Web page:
Recently we upgraded the hard drive on the 8200 and discovered that, now, XP would install normally. How opportune, since now we had need for another machine running XP. We had since discovered that XP did offer some MultiMedia features that were desirable. Even so we still had the RAM memory limitation and PC800 memory was still priced up in the stratosphere. However we did find an ASUS motherboard designed for a socket 478 system for under $50.

The ASUS motherboard also used the pentium 4 but allowed us to use PC-3200 RAM of which we had an extra giglebyte stick available. So, by replacing the problematic Dell motherboard, we neatly solved the RAM memory problem for considerably less than it would have cost to buy more PC800 memory.

Not only that, but the ASUS motherboard offered some significant advantages over the, now obsolete, Dell motherboard. The ASUS had on board NIC, Video, Sound, and USB ports as well as IDE and ATA controllers. We would probably still use our ATI Radeon 9250 video card but we could retire the sound card and the NIC.

True, the Dell motherboard also had on board sound but that cratered about two weeks into using it.

So we were able to salvage the Dell but we are also pretty much burned out on Dell. We would go out of out way in the future to avoid them.

Our main reasons for this attitude are as follows:

1. Dell did not bother to make clear the need for registering the XP software. Their support was not just inadequate, it was brainless and problematic. Instead of working toward a solution to the problem they added to the problem by providing a blank hard drive requiring the user to reload software when the original hard drive had probably not failed at all.

2. The Dell computer was a marginal design. The hardware was the minimum that would work and the software was marginal as well. XP/home is less expensive than XP/pro, it is also far less useful. I guess one can appreciate that Microsoft provided a lower cost alternative to XP/pro but the lower cost alternative was close to worthless when compared to the more expensive package. They did not do us any favors by providing a somewhat crippled version of the new software even if it was more affordable from a price consideration.

3. The Dell design used the most expensive hardware available at the time. The expense was not justified. PC800 memory does not have any significant advantage over PC3200 and when you consider the difference in price, it does not make sense to use PC800. A far better solution would have been to use the extra funds to invest in XP/pro and settle on PC3200 memory.

Companies that make bad decisions in design are probably confused about other things as well. I find it unwise to support such folly.


February 13, 2009

Well, on the recommendation of an acquaintance I tried openSUSE 11.1.

Slick install as far as the graphics went. Sort of like Microsoft stuff but without the congrats and promise of fun ahead.

The first thing openSUSE asked for was permission to activate some swap space. Okay no problem, I let it activate some swap space. Then when it came time to copy software to the hard disk it tells me there is no space on the hard drive. HuH?

So I check the hard drive, it is only a 10gig drive, and it turns out the dummy assigned all 10gig to swap space. Things went from bad to worse from there and I finally stored the installation DVD in a very safe place.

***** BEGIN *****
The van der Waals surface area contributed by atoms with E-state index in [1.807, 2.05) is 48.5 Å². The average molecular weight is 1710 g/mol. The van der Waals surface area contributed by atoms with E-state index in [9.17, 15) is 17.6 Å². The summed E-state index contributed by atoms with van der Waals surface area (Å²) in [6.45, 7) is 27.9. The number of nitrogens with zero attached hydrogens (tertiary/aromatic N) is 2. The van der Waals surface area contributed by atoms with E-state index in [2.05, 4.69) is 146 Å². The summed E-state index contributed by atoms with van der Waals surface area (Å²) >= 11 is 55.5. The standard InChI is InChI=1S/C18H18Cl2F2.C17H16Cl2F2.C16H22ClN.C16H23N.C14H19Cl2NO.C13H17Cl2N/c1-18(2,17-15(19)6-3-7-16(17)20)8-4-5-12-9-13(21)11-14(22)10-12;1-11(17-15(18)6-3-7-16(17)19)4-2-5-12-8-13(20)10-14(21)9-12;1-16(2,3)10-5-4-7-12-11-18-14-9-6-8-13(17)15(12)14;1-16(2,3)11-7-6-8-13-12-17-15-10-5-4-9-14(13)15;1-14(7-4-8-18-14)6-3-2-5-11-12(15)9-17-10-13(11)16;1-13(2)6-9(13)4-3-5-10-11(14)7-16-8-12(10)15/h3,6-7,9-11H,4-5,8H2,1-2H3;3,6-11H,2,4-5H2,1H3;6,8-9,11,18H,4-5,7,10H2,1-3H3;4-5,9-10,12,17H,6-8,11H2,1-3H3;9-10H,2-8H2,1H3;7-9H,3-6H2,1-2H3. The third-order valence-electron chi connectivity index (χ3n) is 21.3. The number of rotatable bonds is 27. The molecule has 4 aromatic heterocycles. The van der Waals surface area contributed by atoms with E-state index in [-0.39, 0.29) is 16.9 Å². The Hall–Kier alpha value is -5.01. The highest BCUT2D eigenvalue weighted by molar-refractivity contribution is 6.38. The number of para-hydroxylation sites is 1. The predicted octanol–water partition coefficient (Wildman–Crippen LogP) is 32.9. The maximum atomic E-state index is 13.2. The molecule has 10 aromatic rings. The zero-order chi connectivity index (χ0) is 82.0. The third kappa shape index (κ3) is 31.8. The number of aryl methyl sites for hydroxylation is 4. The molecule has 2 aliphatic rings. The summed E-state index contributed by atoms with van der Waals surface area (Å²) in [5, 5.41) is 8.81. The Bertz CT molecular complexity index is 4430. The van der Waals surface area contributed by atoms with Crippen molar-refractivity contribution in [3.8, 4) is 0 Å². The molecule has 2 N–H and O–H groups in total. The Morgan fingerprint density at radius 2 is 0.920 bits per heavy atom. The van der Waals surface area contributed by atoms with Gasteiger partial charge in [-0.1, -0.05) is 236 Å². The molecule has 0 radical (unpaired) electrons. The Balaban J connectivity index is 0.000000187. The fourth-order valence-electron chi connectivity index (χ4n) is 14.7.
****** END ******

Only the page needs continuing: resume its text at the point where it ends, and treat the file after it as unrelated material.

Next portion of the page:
Could be I am the dummy. Could be the hard disk was not large enough or I did not have enough memory or the hardware was too out of date or any one of a number of additional problems that are usually solved before installation by reading the minimum system requirements listed on the cover of every operating system box I have ever used. Every one except the openSUSE system. It did not come in a box. It was downloaded off the internet and the minimum system requirements could not be found.

Now I hope the installation DVD will also never be found again either.

Life is too short to waste time on buggy or user unfriendly software.

I have been doing computers for 30 years now and this is the fifth time I have run into problems with system installations. In all but two of the five cases the software was a new ‘enterprise’ release by some big-shoot firm of Linux software that had been working just fine before it was ‘enterprised’ Had problems with RedHat, Mandriva, and now openSUSE.

Sure glad God made Debian.

Lost Mind

February 11, 2009

When someone accuses you of having lost your mind, just tell them:

Its not lost. I know exactly where it is. I just don’t bother to use as much as I used to. Gives me a headache.

Then see what happens. You might be elected to office.

Heaviest Element

February 11, 2009

The Heaviest Element Known to Science:

Lawrence Livermore Laboratories has made a startling discovery in finding the heaviest element yet known to science.

The new element, Governmentium (Gv) has one neutron, 25 assistant neutrons, 88 deputy neutrons, and 198 assistant deputy neutrons, giving it an atomic mass of 312.

These 312 particles are held together by forces called morons, which are surrounded by vast quantities of lepton-like particles called peons.

Since Governmentium has no electrons, it is inert; however, it can be detected, because it impedes every reaction with which it comes into contact. A tiny amount of Governmentium can cause a reaction that would normally take less than a second, to take from 4 days to 4 years to complete.